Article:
After the closing of the film studio, Stage One Music Theatre was used periodically by Pinewood Studios and Rank to record film scores, including for Vertigo, The Three Worlds of Gulliver and Mysterious Island. In 1966 the film production company Anvil Films moved into the large music stage at Denham. Led by Ken Cameron (brother of the famous journalist James), Ken Scrivener, Richard Warren and Ralph May, Anvil recorded post-synching dialogue, Foley sound effects and music. By 1969, the studio claimed it was the most technologically advanced recording studio in Europe. Important films recorded during their time at the studio, included Ryan's Daughter, Jane Eyre, International Velvet, Superman, Star Wars, the TV miniseries Jesus of Nazareth, Alien and The Empire Strikes Back. The company was forced to move in 1980 when the studio was bought by a developer.[3][10]

The buildings on the south of the site were demolished in 1980 and the area redeveloped and landscaped as Broadwater Park business park.[11] The landscaped gardens, by Preben Jakobsen and utilising spoil from the demolished buildings, are included on the Register of Historic Parks and Gardens.[12] In 2017 the Grade II listed main studio building and surrounding land were redeveloped as luxury flats and houses. The Art Deco main building, which included a film processing laboratory and cinema, is the only surviving building from the original film studios.[13][14]

Selected films

Made on the site during construction:

The first film to be made at the studio proper was Southern Roses (1936). Others included:

The last film to be made at Denham was Disney's The Sword and the Rose (1953).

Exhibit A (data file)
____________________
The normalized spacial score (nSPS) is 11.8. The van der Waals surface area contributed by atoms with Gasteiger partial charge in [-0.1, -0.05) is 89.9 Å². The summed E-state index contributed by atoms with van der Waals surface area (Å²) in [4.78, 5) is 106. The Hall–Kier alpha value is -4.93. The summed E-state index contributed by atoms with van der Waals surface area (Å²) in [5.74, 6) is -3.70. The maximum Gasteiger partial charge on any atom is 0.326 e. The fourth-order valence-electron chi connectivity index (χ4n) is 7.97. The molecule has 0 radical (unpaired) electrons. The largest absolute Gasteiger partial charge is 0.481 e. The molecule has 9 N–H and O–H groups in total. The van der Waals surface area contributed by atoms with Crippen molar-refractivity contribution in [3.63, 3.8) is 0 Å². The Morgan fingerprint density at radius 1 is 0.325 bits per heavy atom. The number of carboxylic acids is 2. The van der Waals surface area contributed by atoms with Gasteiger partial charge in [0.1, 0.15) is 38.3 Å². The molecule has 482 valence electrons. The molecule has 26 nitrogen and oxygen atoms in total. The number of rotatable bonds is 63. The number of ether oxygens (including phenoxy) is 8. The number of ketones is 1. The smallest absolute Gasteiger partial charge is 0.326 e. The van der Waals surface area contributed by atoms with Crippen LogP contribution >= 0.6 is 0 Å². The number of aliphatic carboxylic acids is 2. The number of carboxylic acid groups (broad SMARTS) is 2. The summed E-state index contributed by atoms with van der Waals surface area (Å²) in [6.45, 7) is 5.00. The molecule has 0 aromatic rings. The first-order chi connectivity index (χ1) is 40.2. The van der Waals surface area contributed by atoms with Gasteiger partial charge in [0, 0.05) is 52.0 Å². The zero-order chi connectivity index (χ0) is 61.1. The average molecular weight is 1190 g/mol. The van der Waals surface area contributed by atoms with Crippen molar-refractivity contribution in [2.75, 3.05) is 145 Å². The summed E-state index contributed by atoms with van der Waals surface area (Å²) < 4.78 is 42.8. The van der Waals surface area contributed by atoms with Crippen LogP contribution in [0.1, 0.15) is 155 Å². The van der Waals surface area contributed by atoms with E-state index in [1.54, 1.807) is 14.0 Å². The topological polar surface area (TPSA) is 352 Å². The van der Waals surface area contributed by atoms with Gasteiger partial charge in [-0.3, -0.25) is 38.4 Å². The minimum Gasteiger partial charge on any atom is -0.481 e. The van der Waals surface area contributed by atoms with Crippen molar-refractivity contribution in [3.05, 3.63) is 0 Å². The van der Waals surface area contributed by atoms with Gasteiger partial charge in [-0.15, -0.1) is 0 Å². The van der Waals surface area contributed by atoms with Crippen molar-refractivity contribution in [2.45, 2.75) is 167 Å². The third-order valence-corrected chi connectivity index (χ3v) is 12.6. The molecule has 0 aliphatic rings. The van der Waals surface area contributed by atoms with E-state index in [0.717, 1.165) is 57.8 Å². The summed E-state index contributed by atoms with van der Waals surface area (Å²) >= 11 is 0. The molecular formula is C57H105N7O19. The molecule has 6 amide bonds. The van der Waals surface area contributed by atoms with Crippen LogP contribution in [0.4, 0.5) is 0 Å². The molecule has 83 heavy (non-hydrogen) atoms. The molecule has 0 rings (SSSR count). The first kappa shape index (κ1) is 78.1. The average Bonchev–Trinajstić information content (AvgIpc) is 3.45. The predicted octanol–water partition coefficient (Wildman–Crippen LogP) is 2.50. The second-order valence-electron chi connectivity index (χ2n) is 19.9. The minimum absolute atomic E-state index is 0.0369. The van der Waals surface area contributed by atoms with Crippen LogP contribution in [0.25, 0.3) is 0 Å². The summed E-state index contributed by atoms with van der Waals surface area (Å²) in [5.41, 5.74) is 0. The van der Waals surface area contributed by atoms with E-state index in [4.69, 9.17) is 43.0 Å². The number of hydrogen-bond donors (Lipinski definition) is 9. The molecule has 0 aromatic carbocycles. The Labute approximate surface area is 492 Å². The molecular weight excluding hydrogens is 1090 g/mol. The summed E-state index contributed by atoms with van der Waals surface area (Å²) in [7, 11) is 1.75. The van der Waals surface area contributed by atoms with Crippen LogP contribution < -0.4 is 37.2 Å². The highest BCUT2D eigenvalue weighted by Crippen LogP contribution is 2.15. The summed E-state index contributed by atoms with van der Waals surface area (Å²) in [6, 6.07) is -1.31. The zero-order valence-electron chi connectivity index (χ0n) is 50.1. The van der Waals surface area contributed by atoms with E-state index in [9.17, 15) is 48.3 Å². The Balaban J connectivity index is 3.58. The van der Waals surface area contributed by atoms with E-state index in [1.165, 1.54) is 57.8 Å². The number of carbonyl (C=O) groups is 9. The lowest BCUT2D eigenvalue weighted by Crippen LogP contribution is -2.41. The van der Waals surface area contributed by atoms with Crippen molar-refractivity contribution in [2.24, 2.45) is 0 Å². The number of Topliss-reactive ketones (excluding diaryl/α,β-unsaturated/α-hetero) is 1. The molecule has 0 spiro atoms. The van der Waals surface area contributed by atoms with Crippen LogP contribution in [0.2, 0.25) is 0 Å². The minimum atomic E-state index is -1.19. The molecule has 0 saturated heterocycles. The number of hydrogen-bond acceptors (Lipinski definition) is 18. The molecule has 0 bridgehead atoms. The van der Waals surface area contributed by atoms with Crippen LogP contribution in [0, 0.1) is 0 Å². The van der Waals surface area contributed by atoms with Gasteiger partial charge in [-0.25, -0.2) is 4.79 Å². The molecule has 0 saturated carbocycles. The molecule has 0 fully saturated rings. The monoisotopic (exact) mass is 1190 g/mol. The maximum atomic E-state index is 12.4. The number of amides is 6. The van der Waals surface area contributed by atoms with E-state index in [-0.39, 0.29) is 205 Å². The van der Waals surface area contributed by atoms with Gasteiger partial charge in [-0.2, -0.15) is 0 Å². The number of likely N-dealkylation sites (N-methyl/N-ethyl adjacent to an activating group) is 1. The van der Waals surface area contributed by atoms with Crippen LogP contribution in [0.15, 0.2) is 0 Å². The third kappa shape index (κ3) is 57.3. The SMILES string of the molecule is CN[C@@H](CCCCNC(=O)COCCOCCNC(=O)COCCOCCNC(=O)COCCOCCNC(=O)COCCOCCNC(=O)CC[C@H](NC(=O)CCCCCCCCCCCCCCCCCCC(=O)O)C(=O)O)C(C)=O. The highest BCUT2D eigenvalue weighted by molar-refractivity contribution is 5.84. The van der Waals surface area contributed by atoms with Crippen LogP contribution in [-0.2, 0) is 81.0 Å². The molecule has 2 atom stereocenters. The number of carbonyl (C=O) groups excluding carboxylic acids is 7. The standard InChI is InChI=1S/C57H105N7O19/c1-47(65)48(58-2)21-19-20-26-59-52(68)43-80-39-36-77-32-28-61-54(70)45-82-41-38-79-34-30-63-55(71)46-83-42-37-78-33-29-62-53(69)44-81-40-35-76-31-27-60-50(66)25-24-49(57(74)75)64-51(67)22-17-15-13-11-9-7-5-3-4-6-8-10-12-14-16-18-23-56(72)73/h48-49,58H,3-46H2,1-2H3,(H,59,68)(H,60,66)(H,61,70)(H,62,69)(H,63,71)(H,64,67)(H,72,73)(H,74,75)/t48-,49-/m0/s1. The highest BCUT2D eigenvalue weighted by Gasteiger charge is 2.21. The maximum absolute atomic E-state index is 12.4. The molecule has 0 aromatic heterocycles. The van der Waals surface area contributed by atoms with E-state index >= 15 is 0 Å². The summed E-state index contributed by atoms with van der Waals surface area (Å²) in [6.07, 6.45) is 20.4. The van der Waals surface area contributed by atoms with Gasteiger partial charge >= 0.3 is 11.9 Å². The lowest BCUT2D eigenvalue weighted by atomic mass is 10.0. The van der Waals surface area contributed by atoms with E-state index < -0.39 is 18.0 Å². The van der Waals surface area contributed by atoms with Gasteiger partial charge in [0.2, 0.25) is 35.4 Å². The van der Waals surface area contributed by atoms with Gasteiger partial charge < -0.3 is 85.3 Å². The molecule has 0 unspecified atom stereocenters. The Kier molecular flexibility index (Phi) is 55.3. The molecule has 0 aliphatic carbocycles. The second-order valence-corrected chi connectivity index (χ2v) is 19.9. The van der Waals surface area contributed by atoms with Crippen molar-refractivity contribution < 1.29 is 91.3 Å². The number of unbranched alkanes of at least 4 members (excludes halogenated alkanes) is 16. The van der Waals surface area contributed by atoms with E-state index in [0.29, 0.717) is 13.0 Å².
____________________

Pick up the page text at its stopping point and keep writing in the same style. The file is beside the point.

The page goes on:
1. ^ "Record details". Buckinghamshire County Council. 2012. Archived from the original on 17 August 2012. Retrieved 6 November 2012.
  2. ^ "Full record for 'Queen Mary's Visit To Denham Film Studios'". National Library of Scotland. 1937. Retrieved 6 November 2012.
  3. ^ a b Malone, Chris (November 2009). Anvil of Denham - A Brief Musical History Archived 3 October 2017 at the Wayback Machine.
  4. ^ Skinner, James (2008). Growing Up in Wartime Uxbridge. Stroud: Tempus Publishing. ISBN 978-0-7524-4543-4.
  5. ^ "Pinewood Studio". British Movie Classics. 2012. Retrieved 6 November 2012.
  6. ^ Colin Sorensen , recalling what Bernard Miles had told him, on the radio programme, A Schoolboy at King Arthur's Court.
  7. ^ Colin Sorensen, A Schoolboy at King Arthur's Court.
  8. ^ "Denham Studios". British Film Institute. 2012. Retrieved 6 November 2012.
  9. ^ [Matthew Sweet|Sweet, Matthew] ( 23 Sep 2017). Sound of Cinema - Denham Film Studios. [BBC Radio 3].
  10. ^ Ken Cameron – BSound Engineer for Crown Film Unit & Director.
  11. ^ Colin Sorensen, A Schoolboy at King Arthur's Court, radio programme
  12. ^ Historic England. "Broadwater Park (Grade II) (1466908)". National Heritage List for England. Retrieved 11 May 2023.
  13. ^ "The Denham Film Studios". Milbank Concrete Products. 23 August 2017. Retrieved 30 October 2019.
  14. ^ First homes go on sale at Denham Film Studios:£120m conversion of iconic site brings hundreds of new homes within a 20-minute commute of central London

External links

This page was last edited on 11 May 2024, at 13:33